At the beginning of World War I, Crnjanski was persecuted as part of the general anti-Serbian retribution of Austria to Princip's assassination in Sarajevo, but instead of being sent to jail, he was drafted to army and sent to Galician frontline to fight against the Russians where he was wounded in 1915. During most of these tragic war days, Crnjanski spent time alone in a Vienna war hospital, although just before the end of the war he was sent to the Italian front. In his memory, sights of the havoc of war were impressed unerasably. After the war, he completed his studies of art history and philosophy in Vienna and graduated from the University of Belgrade as one of the students of the famous literature critic Bogdan Popovic.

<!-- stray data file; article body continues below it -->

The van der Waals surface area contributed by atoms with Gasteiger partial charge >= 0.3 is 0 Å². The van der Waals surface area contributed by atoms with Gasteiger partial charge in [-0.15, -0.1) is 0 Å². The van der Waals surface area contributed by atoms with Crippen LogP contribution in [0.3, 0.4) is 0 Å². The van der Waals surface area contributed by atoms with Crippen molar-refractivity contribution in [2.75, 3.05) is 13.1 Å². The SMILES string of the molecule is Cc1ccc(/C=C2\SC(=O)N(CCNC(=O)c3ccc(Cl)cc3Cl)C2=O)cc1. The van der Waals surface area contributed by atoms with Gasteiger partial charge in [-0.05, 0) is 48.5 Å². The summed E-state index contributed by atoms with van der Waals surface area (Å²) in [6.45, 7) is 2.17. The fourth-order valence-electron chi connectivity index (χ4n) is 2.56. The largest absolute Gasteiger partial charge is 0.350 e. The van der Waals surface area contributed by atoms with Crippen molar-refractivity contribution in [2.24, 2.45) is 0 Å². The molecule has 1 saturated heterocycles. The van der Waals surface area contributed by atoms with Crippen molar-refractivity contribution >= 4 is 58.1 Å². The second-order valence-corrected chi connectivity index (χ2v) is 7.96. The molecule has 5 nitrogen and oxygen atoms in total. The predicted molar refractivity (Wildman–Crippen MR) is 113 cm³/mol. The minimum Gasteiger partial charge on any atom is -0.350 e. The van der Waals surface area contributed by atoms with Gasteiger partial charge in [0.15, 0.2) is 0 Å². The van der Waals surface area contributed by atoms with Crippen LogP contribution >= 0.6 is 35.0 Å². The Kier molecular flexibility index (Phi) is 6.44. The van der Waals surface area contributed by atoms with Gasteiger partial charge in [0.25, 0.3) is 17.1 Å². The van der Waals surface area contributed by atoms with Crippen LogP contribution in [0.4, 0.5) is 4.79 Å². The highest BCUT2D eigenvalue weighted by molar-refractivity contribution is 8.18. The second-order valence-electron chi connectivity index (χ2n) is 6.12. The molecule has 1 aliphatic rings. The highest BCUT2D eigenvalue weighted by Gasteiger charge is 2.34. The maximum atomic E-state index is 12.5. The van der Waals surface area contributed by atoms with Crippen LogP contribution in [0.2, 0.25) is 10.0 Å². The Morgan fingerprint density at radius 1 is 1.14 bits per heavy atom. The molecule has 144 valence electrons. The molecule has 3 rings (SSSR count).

Thirty million innocent young war dead found their place in the anti-war verses of this unfortunate young soldier, ideas which he brought from the war, then to Zagreb and to Belgrade, where he stayed for the longest time. From this point on, Crnjanski lived like Homer's unfortunate hero, who returns to his poem Ithaca after his long odyssey. Odysseus, this hero found a way to preserve the vital strength of life, unlike Crnjanski who (along with his generation) returned to their destroyed homeland with the feeling of tiredness and resignation. Both in his wartime and post-war verses, this tired poet wrote sincerely of his resignation and lost illusions.